Friday, March 30, 2007

McClintick v. Leavitt (Maryland U.S.D.C.) (Not approved for publication)

Signed March 26, 2007. Opinion and Order by Judge Richard D. Bennett.

Memorandum and Opinion granting summary judgment in part.

Held: 1) A federal employee can seek relief for employment discrimination only by asserting causes of action under Title VII.

2) Not being nominated for a discretionary merit-based award may constitute an adverse employment action actionable under Title VII if the plaintiff can show that such a determination represents a decision on permanent pay status.

Facts: Plaintiff, white male, worked for U.S. Dept. Health and Human Services. His direct supervisor was an African-American female. In 2004, the Plaintiff was not nominated for a so-called Quality Step Increase ("QSI"). QSI's are awards given for sustained performance of high quality that significantly exceeds an acceptable level of competence. The Plaintiff had been nominated to receive a QSI for 2003, and had received other merit-based awards, when he was previously supervised by a different supervisor, who was Caucasian.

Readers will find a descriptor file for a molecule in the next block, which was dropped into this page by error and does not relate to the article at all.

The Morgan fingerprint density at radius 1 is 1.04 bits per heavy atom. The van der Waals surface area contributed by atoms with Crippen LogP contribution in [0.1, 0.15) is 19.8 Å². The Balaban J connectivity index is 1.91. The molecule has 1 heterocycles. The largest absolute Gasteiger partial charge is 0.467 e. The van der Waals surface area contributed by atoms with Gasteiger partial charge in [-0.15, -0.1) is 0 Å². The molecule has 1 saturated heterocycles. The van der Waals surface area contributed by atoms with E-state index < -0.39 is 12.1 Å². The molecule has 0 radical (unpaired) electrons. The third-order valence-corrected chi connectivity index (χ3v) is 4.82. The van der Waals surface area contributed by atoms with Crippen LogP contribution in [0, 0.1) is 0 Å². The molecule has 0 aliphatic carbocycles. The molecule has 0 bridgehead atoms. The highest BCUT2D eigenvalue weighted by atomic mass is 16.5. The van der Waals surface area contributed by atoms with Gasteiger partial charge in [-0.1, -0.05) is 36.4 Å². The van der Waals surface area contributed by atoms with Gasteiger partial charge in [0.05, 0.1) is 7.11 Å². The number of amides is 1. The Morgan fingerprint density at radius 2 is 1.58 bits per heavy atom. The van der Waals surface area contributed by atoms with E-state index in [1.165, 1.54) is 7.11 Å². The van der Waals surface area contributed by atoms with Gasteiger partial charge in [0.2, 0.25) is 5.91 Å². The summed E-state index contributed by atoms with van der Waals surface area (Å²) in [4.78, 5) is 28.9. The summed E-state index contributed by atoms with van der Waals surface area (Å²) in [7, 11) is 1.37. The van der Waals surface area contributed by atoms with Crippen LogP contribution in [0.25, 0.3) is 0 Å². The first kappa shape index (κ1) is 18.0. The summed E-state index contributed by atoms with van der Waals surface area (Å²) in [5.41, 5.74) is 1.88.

The Plaintiff sued, alleging that he did not receive a QSI for 2004 because of racial discrimination and retaliation for filing an earlier discrimination charge. The Plaintiff alleged four causes of action: Count I - race discrimination (Title VII), Count II - race discrimination (§1981); Count III - retaliation for participating in protected activity (Title VII); Count IV - retaliation in violation of §1981.

The Defendant moved to dismiss for failure to state a claim or, in the alternative, for summary judgment. The Court dismissed Counts II and IV because they were based upon §1981, a cause of action not available to Plaintiff, a federal employee. The Court denied the motion as to Counts I and III, finding that the Plaintiff had alleged sufficient facts to state a cause of action.

A full copy of the opinion is available in PDF format.

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